You would think everyone would know this, but parents sometimes do not comprehend the importance of play. They get caught up in keeping jobs and schedules, completely overlooking the fact that their kids need to play outdoors when the weather permits or indoors.
According to the American Association of Pediatrics, the media diet for kids must be designed and monitored with care by the parents. Kids spend an enormous amount of time in front of screens – TV, computers and other devices. Parents feel they are safer when inside a house and playing a game rather than actually going outside and playing. With busy lifestyles parents also find it difficult to take their kids out to play and monitor them.
It was not so just a few decades ago, when kids had to be pestered to get home. In fact the inventiveness of kids at designing toys comes through in books and movies like ‘To Kill a Mockingbird’ where the kids from the Great Depression era do just that. This improves imagination and lets kids do a lot of free thinking.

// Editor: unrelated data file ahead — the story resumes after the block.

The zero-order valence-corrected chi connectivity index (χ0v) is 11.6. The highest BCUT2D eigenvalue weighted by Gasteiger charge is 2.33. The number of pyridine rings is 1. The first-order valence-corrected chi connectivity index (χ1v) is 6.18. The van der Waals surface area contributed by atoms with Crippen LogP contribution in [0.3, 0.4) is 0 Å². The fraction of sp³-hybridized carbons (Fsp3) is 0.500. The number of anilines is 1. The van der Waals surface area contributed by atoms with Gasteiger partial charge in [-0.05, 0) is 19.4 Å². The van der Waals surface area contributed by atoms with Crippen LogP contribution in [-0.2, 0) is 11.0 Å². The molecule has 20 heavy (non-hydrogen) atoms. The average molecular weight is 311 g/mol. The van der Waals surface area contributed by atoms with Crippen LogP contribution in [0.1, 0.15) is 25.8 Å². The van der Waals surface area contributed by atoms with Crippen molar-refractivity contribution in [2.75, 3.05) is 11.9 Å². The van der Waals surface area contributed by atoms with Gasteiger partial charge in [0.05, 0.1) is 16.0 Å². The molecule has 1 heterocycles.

In fact kids under two years need to spend more time with people than screens for the development of their brains. The physical aspect of play is also very important. Exercise is great for kids to build stamina and strength. Hunger is built naturally and fussiness over food is reduced.
In fact in many of the online games, heroes have gone from the colosseum into a mobile game! The interest in such spectator games has not reduced, just changed. Sport is wonderful for spectators, but it cannot be compared to actual play. The thrill of participation is something else.
One aspect of play, which is rarely spoken off is what kids learn from games. They learn balance – the healthy attitude of you lose some, and you win some. Play teaches kids in a demonstrable fashion about how practice can improve skill. Kids learn to take defeat well – they move on instead of letting loss bring them down. Sportsmanship is a skill that helps on and off the field.